More on this incumbent pageant, scheduled to debut in 2012 (in Las Vegas) here.

UPDATE: Further to the almanac entry on Wednesday about the incarceration rate in the U.S., this NPR report on the way that the private prisons industry collaborated in the drafting of, then lobbied for/made campaign contributions in support of Arizona’s controversial immigration law. As the head of the largest private prison operator says in an excerpt of an analyst call that’s played in the piece, “those people coming across the border and getting caught are going to have to be detained and that for me, at least I think, there’s going to be enhanced opportunities for what we do.”  One might have thought that the recent revelations in Pennsylvania would stand as a cautionary example.

As we join Christine O’Donnell in boning up on the Constitution, we might celebrate some women who knew their stuff: it was on this date in 1966 that the meeting to create the National Organization for Women was convened in Washington, D.C.

NOW Organizing Conference, Oct. 29-30, 1966. Key to picture above: 1. Inez Casiano, NY, Community Activist, Program and Research; 2.Clara Wells, NY, Community Development Human Relations, Resources Committee; 3. Inka O’Hanrahan, CA, California Comm. Status of Women; 4. Alice Rossi, IL, Sociologist, University of Chicago; 5. Lucille Kapplinger, MI, Legal Assistant to Governor, Governors Commission; 6. Ruth Gober, WI, Academic; 7. Caruthers Berger, Washington, D.C., Attorney, U.S. Dept. of Labor; 8. Sonia Pressman, Washington, D.C., Attorney, EEOC; 9. Amy Robinson, IN, Governors Commission; UAW; 10. Betty Friedan, NY Author, The Feminine Mystique; 11. Morag Simchak, Washington, D.C., Equal Pay for Equal Work, U.S. Dept. of Labor; 12. Mary Esther Gauldin, TX, Univ. of Texas Southwestern Medical School; 13. Dr. Pauli Murray, Washington, D.C. Poet, Attorney, EEOC Consultant; 14. Mary Eastwood, Washington, D.C. Attorney, U.S. Dept. of Justice; 15. Dr. Caroline Ware, VA, Consultant, U.N.; 16. Sister Mary Joel Read, WI, Alverno College; 17. Unidentified; 18. Dorothy Haener, MI, UAW, Women’s Department; 19. Unidentified; 20. Anna Arnold Hedgeman, NY, National Council of Churches; 21. Robert Gray; 22. Muriel Fox, NY, Carl Byoir & Associates; 23. Pat Perry Gray, Washington, D.C., Carl Byoir & Associates; 24. Colleen Boland, IL, President, Steward & Stewardesses of Airline Pilots Association; 25. Charlotte Roe, NY, Project Director, National Affairs Assoc. U.S. Youth Council.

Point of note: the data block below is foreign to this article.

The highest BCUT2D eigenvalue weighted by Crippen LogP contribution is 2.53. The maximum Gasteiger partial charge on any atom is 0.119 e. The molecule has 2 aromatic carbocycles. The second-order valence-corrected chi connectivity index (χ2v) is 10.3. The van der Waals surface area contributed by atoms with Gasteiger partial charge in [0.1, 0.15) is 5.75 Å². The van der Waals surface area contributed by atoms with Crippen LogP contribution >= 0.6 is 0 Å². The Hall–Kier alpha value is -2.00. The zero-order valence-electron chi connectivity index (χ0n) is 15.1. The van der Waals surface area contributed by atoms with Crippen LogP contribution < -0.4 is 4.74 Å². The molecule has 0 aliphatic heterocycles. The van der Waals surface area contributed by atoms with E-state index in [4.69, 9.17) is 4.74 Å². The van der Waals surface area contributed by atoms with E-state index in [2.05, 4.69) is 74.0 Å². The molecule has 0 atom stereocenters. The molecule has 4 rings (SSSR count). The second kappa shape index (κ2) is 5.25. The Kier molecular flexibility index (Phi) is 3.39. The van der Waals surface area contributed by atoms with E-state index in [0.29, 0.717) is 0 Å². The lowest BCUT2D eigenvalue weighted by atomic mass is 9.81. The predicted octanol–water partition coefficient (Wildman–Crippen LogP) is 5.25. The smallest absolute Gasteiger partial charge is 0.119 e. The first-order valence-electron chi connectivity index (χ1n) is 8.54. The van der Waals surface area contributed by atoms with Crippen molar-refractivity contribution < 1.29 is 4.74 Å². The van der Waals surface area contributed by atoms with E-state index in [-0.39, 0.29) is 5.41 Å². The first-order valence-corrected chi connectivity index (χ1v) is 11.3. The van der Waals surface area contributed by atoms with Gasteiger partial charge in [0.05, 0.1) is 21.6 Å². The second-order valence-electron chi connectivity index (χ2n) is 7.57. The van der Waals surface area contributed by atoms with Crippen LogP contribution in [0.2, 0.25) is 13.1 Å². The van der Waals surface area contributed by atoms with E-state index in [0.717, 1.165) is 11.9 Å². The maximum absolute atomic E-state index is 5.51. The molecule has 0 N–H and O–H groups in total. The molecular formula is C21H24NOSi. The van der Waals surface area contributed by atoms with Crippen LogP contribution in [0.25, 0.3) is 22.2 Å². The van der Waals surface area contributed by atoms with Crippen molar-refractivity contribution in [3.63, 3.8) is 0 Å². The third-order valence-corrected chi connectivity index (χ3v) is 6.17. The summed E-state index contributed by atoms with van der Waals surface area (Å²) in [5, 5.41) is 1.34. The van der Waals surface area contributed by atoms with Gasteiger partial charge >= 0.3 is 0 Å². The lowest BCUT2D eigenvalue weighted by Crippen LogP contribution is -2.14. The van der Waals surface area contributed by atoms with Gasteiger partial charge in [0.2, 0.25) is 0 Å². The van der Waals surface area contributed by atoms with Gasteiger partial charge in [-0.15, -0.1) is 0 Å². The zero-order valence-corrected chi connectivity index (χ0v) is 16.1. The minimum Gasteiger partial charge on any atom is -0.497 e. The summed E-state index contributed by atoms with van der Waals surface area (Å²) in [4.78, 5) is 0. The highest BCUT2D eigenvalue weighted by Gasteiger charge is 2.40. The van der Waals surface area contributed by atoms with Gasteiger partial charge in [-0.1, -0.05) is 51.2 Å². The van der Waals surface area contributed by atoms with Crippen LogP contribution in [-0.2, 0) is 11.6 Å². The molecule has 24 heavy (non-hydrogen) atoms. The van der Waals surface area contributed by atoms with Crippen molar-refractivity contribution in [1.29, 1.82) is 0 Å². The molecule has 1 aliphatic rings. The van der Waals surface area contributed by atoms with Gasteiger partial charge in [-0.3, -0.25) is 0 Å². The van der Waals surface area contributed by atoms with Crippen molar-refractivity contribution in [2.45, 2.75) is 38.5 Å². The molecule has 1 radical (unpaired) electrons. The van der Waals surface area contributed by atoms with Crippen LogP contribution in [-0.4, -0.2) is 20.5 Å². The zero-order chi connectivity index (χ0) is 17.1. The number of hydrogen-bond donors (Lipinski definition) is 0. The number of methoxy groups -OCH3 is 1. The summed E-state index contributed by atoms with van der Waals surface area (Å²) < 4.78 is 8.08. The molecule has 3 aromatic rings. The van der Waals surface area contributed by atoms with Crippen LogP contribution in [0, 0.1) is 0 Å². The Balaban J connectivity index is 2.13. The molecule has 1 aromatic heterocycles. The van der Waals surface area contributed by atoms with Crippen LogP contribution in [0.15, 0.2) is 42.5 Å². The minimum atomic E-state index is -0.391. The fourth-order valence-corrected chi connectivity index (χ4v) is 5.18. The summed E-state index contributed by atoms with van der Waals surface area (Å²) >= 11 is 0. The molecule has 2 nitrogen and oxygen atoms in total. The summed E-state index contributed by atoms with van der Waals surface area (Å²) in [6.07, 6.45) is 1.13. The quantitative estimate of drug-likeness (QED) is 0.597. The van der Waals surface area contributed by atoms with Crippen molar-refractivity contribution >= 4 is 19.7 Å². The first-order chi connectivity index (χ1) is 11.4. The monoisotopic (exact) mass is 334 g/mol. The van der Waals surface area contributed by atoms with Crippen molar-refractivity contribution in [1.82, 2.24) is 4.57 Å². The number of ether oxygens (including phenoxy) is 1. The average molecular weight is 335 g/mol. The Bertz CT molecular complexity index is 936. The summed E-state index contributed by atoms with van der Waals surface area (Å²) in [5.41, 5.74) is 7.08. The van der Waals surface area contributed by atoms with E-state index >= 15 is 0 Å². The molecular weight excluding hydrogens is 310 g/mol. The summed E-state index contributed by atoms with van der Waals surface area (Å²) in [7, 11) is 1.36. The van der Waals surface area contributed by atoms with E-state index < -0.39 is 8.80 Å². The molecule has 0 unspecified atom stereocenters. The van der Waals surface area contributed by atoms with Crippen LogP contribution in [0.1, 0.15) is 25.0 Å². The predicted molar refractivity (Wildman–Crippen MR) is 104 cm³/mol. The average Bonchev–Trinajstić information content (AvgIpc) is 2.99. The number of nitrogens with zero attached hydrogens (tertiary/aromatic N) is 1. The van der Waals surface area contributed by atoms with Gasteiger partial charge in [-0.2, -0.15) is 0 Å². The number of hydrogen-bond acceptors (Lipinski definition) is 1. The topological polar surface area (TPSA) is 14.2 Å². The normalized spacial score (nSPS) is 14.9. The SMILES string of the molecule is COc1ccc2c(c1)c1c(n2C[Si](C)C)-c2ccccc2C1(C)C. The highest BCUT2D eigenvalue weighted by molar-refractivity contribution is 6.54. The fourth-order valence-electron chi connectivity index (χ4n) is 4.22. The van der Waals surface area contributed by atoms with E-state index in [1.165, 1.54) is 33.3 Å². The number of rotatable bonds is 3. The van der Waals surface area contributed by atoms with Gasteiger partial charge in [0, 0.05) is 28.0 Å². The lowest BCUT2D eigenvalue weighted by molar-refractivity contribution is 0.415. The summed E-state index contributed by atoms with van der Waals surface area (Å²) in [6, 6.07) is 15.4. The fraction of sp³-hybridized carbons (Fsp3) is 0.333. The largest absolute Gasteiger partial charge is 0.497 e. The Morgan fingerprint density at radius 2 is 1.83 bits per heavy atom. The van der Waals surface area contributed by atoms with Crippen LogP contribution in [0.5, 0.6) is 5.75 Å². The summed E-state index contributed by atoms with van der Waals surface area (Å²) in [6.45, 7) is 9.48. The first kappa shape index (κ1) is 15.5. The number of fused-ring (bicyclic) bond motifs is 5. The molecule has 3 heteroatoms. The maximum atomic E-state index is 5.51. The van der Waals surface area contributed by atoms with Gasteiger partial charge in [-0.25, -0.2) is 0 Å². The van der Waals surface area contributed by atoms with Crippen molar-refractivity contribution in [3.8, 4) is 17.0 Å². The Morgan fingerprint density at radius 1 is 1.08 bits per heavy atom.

Many more women and men were involved in the founding and early days of NOW, including: Ada Allness, Dr. Shepard Aronson, Dorothy Austin, Mary Benbow, Gene Boyer, Analoyce Clapp, Catherine Conroy, Claire Dalmond, Caroline Davis, Carl Degler, Sister Austin Doherty, Elizabeth Drews, Edith Finlayson, Betty Furness, Anna Roosevelt Halstead, Lorene Harrington, Jane Hart, Mary Lou Hill, Esther B. Johnson, Nancy Knaak, Rev. Dean Lewis, Min Matheson, Mabel McClanahan, Ollie Butler Moore, Helen Moreland, Ruth V. Murray, Grace Olivarez, Marjorie Palmer, Pauline Parish, Dr. Patricia Plante, Eve P. Purvis, Charlotte Roe, Edna Schwartz, Dr. Vera Schwartz, Mary Jane Snyder, Dr. Gretchen Squires, Betty Tarkington, Olla Werner, Herbert Wright.